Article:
About the Project

Amboseli baboons

The Amboseli Baboon Project is one of the longest-running studies of wild primates in the world. Focused on the savannah baboon, Papio cynocephalus, ABRP is located in the Amboseli ecosystem of East Africa, north of Mt. Kilimanjaro. We track hundreds of known individuals in several social groups over the course of their entire lives. We currently monitor around 300 animals, but over the last four decades we have accumulated life history information on over 1,500 animals. Research at ABRP has long centered on processes at the individual, group, and population levels, and in recent years has also included other aspects of baboon biology, such as genetics, hormones, nutrition, hybridization, parasitology, and relations with other species.

Why 40 years of research?

Long-term studies of wild animals offer incredible opportunities for novel, innovative research in ecology and evolution. Our longitudinal data have allowed us to answer several important scientific questions that would have been impossible to solve with only a few years of research. For instance, without data on the lives of hundreds of animals, we would not have known that close social relationships among females improve their offsprings' chance of survival, that young baboons who grow up without a father reach adulthood more slowly, or that low ranking mothers have sons with higher baseline stress levels. Over the last few decades, we have also seen remarkable changes to the Amboseli ecosystem and a number of interesting responses to these changes in the baboons' ecology and behavior.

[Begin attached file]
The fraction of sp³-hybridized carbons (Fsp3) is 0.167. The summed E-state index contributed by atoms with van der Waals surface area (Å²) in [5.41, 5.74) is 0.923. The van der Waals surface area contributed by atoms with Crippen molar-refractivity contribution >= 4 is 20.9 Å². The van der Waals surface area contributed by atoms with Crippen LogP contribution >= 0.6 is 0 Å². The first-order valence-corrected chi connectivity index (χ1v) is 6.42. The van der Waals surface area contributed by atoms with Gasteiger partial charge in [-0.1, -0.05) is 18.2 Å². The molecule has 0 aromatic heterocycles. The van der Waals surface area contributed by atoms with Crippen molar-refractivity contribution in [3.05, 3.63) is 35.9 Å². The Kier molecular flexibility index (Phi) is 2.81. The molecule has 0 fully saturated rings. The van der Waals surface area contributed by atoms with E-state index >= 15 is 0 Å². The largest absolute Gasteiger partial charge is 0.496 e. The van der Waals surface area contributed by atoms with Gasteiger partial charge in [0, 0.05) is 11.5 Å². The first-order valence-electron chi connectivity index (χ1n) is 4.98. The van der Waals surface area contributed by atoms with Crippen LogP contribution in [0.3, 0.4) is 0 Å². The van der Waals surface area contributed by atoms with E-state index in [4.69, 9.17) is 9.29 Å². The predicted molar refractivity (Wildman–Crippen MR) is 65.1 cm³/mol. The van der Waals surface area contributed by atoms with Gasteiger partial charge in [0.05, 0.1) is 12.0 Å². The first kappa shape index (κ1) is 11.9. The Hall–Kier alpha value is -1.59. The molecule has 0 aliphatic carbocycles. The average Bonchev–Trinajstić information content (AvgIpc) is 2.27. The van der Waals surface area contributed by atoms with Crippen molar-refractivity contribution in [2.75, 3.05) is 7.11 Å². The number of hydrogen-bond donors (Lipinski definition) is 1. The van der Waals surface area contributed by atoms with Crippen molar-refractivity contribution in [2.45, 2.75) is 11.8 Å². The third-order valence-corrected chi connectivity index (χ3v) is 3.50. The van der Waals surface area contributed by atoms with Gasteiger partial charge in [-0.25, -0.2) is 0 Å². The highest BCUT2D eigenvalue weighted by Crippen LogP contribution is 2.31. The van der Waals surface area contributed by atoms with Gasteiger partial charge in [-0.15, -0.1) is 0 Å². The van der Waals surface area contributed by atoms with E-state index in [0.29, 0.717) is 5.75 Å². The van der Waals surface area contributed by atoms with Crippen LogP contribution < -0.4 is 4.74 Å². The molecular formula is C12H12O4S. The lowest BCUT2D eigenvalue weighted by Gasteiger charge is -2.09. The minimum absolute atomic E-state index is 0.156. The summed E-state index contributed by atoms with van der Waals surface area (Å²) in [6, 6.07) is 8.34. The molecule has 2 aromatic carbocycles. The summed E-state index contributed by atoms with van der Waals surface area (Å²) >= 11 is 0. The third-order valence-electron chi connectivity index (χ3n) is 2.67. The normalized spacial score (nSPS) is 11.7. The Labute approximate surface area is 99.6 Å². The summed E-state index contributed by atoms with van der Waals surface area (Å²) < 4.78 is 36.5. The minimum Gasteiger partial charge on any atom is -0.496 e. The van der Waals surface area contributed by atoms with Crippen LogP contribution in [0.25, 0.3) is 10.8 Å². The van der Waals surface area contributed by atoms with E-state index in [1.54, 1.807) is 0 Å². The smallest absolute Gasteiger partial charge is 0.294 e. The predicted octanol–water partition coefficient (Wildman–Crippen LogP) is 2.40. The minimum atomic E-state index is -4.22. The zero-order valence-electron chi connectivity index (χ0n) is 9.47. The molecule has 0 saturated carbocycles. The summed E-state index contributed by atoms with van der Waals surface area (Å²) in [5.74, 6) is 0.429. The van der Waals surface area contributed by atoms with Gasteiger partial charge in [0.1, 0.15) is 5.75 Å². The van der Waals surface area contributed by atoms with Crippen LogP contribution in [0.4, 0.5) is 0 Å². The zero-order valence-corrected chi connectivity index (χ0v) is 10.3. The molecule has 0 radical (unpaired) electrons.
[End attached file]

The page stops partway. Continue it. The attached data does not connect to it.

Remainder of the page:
Aside from the research benefits, our long-term presence in the Amboseli Ecosystem has allowed us to work with Kenya Wildlife Service and several other groups interested in conservation in the Amboseli ecosystem. We share our long-term data with these groups, which in turn benefits Amboseli's wildlife and Kenya's economy.

ABRP study area

Financial support

Funding for the project comes almost entirely from grants for scientific research. We particularly acknowledge the National Science Foundation and the National Institutes of Health. Please see our Acknowledgements page for details. 

Long-term research on wild baboons

ABRP is a continuous longitudinal research project that was started in 1971 and has for 50+ years collected data on the behaviour of the wild baboons of the Amboseli ecosystem in Kenya. Financial support for the Project has come from a number of sources, including the National Science Foundation, National Institutes of Health, the National Institute on Aging, and the Chicago Zoological Society.


Collaborating institutions

Princeton, Duke, Notre Dame, and Max Planck Institute of Evolutionary Anthropology

Princeton University

Duke University

University of Notre Dame

Max Planck Institute of Evolutionary Anthropology






Additional Partner Institutions

Kenya Wildlife Service, University of Nairobi, Institute of Primate Research, The George Washington University, National Museums of Kenya, Enduimet Wildlife Management Area
















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